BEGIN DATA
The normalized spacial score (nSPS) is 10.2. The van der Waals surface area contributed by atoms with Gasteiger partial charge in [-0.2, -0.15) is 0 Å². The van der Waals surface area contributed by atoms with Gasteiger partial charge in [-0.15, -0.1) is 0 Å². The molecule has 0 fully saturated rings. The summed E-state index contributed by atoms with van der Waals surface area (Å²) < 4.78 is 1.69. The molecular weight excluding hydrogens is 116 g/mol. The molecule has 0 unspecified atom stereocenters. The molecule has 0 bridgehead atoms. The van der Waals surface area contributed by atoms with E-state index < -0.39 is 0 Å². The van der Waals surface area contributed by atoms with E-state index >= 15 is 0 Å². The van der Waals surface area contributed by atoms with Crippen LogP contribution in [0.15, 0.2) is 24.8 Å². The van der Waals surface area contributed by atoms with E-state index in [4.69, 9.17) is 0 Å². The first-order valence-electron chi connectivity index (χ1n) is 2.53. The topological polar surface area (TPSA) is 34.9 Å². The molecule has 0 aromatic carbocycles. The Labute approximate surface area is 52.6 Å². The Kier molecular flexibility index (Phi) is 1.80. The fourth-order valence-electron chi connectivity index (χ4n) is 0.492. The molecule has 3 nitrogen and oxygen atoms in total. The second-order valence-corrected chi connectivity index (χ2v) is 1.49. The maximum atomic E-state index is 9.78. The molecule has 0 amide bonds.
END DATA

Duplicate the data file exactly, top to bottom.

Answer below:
The normalized spacial score (nSPS) is 10.2. The van der Waals surface area contributed by atoms with Gasteiger partial charge in [-0.2, -0.15) is 0 Å². The van der Waals surface area contributed by atoms with Gasteiger partial charge in [-0.15, -0.1) is 0 Å². The molecule has 0 fully saturated rings. The summed E-state index contributed by atoms with van der Waals surface area (Å²) < 4.78 is 1.69. The molecular weight excluding hydrogens is 116 g/mol. The molecule has 0 unspecified atom stereocenters. The molecule has 0 bridgehead atoms. The van der Waals surface area contributed by atoms with E-state index < -0.39 is 0 Å². The van der Waals surface area contributed by atoms with E-state index >= 15 is 0 Å². The van der Waals surface area contributed by atoms with Crippen LogP contribution in [0.15, 0.2) is 24.8 Å². The van der Waals surface area contributed by atoms with E-state index in [4.69, 9.17) is 0 Å². The first-order valence-electron chi connectivity index (χ1n) is 2.53. The topological polar surface area (TPSA) is 34.9 Å². The molecule has 0 aromatic carbocycles. The Labute approximate surface area is 52.6 Å². The Kier molecular flexibility index (Phi) is 1.80. The fourth-order valence-electron chi connectivity index (χ4n) is 0.492. The molecule has 3 nitrogen and oxygen atoms in total. The second-order valence-corrected chi connectivity index (χ2v) is 1.49. The maximum atomic E-state index is 9.78. The molecule has 0 amide bonds.